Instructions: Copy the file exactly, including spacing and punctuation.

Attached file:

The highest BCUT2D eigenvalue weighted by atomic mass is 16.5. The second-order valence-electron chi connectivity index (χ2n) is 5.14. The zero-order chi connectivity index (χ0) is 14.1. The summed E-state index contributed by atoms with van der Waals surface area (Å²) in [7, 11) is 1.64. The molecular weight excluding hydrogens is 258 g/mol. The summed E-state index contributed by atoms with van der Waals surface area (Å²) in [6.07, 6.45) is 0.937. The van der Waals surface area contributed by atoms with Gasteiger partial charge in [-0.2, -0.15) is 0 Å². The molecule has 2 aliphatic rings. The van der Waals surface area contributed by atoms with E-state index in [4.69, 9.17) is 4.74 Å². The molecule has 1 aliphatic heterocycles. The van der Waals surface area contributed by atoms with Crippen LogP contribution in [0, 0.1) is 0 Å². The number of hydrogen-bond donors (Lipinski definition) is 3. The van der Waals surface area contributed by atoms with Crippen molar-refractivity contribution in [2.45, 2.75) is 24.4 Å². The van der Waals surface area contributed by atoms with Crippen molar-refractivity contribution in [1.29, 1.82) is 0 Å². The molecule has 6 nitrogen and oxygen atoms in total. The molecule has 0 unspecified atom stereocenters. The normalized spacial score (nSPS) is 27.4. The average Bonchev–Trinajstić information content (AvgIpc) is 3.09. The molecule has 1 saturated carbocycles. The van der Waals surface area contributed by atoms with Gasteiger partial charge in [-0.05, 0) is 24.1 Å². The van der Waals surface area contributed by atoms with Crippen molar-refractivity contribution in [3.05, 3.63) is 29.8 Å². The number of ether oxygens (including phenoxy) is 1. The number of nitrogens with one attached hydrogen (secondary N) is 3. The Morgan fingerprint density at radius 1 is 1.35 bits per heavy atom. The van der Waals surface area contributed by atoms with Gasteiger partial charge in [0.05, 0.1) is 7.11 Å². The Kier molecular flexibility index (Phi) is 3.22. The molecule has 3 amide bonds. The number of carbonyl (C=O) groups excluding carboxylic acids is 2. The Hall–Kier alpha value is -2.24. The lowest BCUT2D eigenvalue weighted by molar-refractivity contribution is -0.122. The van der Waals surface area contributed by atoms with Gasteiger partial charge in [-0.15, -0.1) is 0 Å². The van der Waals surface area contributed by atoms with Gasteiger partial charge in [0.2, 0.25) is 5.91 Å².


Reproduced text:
The highest BCUT2D eigenvalue weighted by atomic mass is 16.5. The second-order valence-electron chi connectivity index (χ2n) is 5.14. The zero-order chi connectivity index (χ0) is 14.1. The summed E-state index contributed by atoms with van der Waals surface area (Å²) in [7, 11) is 1.64. The molecular weight excluding hydrogens is 258 g/mol. The summed E-state index contributed by atoms with van der Waals surface area (Å²) in [6.07, 6.45) is 0.937. The van der Waals surface area contributed by atoms with Gasteiger partial charge in [-0.2, -0.15) is 0 Å². The molecule has 2 aliphatic rings. The van der Waals surface area contributed by atoms with E-state index in [4.69, 9.17) is 4.74 Å². The molecule has 1 aliphatic heterocycles. The van der Waals surface area contributed by atoms with Crippen LogP contribution in [0, 0.1) is 0 Å². The number of hydrogen-bond donors (Lipinski definition) is 3. The van der Waals surface area contributed by atoms with Crippen molar-refractivity contribution in [2.45, 2.75) is 24.4 Å². The van der Waals surface area contributed by atoms with Crippen molar-refractivity contribution in [1.29, 1.82) is 0 Å². The molecule has 6 nitrogen and oxygen atoms in total. The molecule has 0 unspecified atom stereocenters. The normalized spacial score (nSPS) is 27.4. The average Bonchev–Trinajstić information content (AvgIpc) is 3.09. The molecule has 1 saturated carbocycles. The van der Waals surface area contributed by atoms with Gasteiger partial charge in [-0.05, 0) is 24.1 Å². The van der Waals surface area contributed by atoms with Crippen molar-refractivity contribution in [3.05, 3.63) is 29.8 Å². The number of ether oxygens (including phenoxy) is 1. The number of nitrogens with one attached hydrogen (secondary N) is 3. The Morgan fingerprint density at radius 1 is 1.35 bits per heavy atom. The van der Waals surface area contributed by atoms with Gasteiger partial charge in [0.05, 0.1) is 7.11 Å². The Kier molecular flexibility index (Phi) is 3.22. The molecule has 3 amide bonds. The number of carbonyl (C=O) groups excluding carboxylic acids is 2. The Hall–Kier alpha value is -2.24. The lowest BCUT2D eigenvalue weighted by molar-refractivity contribution is -0.122. The van der Waals surface area contributed by atoms with Gasteiger partial charge in [-0.15, -0.1) is 0 Å². The van der Waals surface area contributed by atoms with Gasteiger partial charge in [0.2, 0.25) is 5.91 Å².